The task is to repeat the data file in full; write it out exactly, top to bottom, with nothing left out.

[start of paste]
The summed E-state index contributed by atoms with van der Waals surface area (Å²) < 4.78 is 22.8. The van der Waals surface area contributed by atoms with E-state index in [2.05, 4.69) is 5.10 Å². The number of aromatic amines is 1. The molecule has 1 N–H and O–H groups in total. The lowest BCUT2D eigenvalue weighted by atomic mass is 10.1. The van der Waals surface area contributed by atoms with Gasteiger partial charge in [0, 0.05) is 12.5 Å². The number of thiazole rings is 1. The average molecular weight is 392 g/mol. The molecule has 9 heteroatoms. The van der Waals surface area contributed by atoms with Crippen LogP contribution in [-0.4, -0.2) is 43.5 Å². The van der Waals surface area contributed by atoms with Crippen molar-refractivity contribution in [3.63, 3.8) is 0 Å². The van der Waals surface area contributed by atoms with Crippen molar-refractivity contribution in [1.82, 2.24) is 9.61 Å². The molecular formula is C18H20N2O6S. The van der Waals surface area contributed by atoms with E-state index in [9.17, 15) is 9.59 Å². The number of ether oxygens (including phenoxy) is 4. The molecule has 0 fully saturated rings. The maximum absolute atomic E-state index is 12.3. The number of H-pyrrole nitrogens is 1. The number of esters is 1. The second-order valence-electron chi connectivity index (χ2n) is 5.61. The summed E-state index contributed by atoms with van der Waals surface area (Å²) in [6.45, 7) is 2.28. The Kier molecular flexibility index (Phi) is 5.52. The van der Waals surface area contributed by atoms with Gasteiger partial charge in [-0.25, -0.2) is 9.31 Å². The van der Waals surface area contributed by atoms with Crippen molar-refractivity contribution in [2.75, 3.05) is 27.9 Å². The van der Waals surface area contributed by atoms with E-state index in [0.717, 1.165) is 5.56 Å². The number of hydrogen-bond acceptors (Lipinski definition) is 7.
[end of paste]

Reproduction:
The summed E-state index contributed by atoms with van der Waals surface area (Å²) < 4.78 is 22.8. The van der Waals surface area contributed by atoms with E-state index in [2.05, 4.69) is 5.10 Å². The number of aromatic amines is 1. The molecule has 1 N–H and O–H groups in total. The lowest BCUT2D eigenvalue weighted by atomic mass is 10.1. The van der Waals surface area contributed by atoms with Gasteiger partial charge in [0, 0.05) is 12.5 Å². The number of thiazole rings is 1. The average molecular weight is 392 g/mol. The molecule has 9 heteroatoms. The van der Waals surface area contributed by atoms with Crippen LogP contribution in [-0.4, -0.2) is 43.5 Å². The van der Waals surface area contributed by atoms with Crippen molar-refractivity contribution in [3.63, 3.8) is 0 Å². The van der Waals surface area contributed by atoms with Crippen molar-refractivity contribution in [1.82, 2.24) is 9.61 Å². The molecular formula is C18H20N2O6S. The van der Waals surface area contributed by atoms with E-state index in [9.17, 15) is 9.59 Å². The number of ether oxygens (including phenoxy) is 4. The molecule has 0 fully saturated rings. The maximum absolute atomic E-state index is 12.3. The number of H-pyrrole nitrogens is 1. The number of esters is 1. The second-order valence-electron chi connectivity index (χ2n) is 5.61. The summed E-state index contributed by atoms with van der Waals surface area (Å²) in [6.45, 7) is 2.28. The Kier molecular flexibility index (Phi) is 5.52. The van der Waals surface area contributed by atoms with Gasteiger partial charge in [-0.25, -0.2) is 9.31 Å². The van der Waals surface area contributed by atoms with Crippen molar-refractivity contribution in [2.75, 3.05) is 27.9 Å². The van der Waals surface area contributed by atoms with E-state index in [0.717, 1.165) is 5.56 Å². The number of hydrogen-bond acceptors (Lipinski definition) is 7.